7 Items for Feeding Your Muse
Is your Muse a vegan, carnivore, gluten intolerant, or something altogether? Okay, maybe that’s not what I mean.
The Muse is the subconscious, creative part of us, the voice which guides the words that flow from our brains to our hands. Stephen King says The Muse is a basement guy. He rarely makes an appearance and only summoned with hard work and showing up to the page.
Ray Bradbury says the Muse is the subconscious. The creative fuel which makes our writing our writing. Bradbury also contends the Muse must be fed.
But what do you feed a Muse?
Bradbury says the Muse menu must include (Zen in the Art of Writing, pp. 31–48):
1. Poetry- because it stretches muscles we often never use. It keeps the senses of taste, touch, smell, and hearing attuned and integrated into the written word.
2. Books of essays- because you need to expand your version of the world from the voices of others. Hear differing viewpoints and opinions on how the world is, how it should be, and everyday life.
3. Short stories and novels- read the people you hope to write like. Read the stories of authors you admire. But also read the stories you don’t want to be like or authors that stretch your abilities. It’s good to read things out of your comfort zone.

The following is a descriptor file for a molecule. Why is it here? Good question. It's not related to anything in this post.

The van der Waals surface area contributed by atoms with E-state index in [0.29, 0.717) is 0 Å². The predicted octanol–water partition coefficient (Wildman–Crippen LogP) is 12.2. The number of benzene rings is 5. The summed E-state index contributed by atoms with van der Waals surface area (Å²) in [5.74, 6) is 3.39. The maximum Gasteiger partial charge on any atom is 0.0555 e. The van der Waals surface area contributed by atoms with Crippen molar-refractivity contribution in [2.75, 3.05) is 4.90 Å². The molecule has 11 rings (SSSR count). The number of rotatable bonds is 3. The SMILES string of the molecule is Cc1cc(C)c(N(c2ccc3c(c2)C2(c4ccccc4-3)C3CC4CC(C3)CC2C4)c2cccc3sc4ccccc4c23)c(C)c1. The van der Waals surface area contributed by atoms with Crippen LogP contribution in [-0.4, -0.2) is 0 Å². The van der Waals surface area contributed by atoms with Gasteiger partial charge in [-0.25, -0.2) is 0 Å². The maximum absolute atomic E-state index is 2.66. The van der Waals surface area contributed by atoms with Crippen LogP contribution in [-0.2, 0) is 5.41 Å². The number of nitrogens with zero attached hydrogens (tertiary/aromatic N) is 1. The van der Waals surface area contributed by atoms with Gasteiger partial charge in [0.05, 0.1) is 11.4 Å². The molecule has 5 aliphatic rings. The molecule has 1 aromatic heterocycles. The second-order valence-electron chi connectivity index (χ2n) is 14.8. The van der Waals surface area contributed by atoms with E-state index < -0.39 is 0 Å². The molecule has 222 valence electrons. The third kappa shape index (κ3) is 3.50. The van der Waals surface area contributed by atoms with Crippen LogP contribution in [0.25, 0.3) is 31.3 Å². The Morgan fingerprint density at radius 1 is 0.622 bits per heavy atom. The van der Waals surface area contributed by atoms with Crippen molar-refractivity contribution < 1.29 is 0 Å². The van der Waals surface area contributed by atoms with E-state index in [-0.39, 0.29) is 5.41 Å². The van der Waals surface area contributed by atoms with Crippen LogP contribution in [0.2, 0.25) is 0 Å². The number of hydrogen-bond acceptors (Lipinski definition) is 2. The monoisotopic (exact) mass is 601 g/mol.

4. Trash and treasures- read awful stories and silly books so not becoming like these writers. Read treasures of the past that no man or woman will touch with such excellence. Trash and treasures are important for feeding the Muse and growing in the craft.
The Muse is a muscle to be stretched and stomach to be filled. Many writers fear they’ll run out of good ideas or will attain no amount of success in their work because of unoriginality. But if you read a lot, and absorb the world around you, there will be plenty of things to write about.
Let me add a couple more items for the Muse diet:
5. Living relationships- you need a steady diet of healthy relationships for the Muse to thrive. Not online ones, real, living, and breathing humans to interact with.
The healthiest and most successful writers have healthy relationships. If you have a spouse or partner or kids spend time with them and invest in their wellbeing.
6. Curiosity- become a kid again. Ask Why and How questions again. The best writers are insatiably curious about how things work, humans, God, and the universe. Stop and stand in awe of what’s around you. Go to a museum, concert, listen to beautiful music, or go on a hike. Pause, think, reflect, consider the face you’re alive.
Keep your curiosity at all time highs. You’ll find much fuel for the Muse.
7. Healthy food- okay, this one is actually about food. You need to fill your body with good nutrients. You can’t live off cigarettes and donuts.
Cram a vegetable and drink lots of water. Your physical body and spiritual body and whatever part the Muse lives in, needs good food for creative fuel. Take breaks, exercise, and yes, interact with humans.
Feed the Muse. Feed it often. Feed it well.
What else did I miss?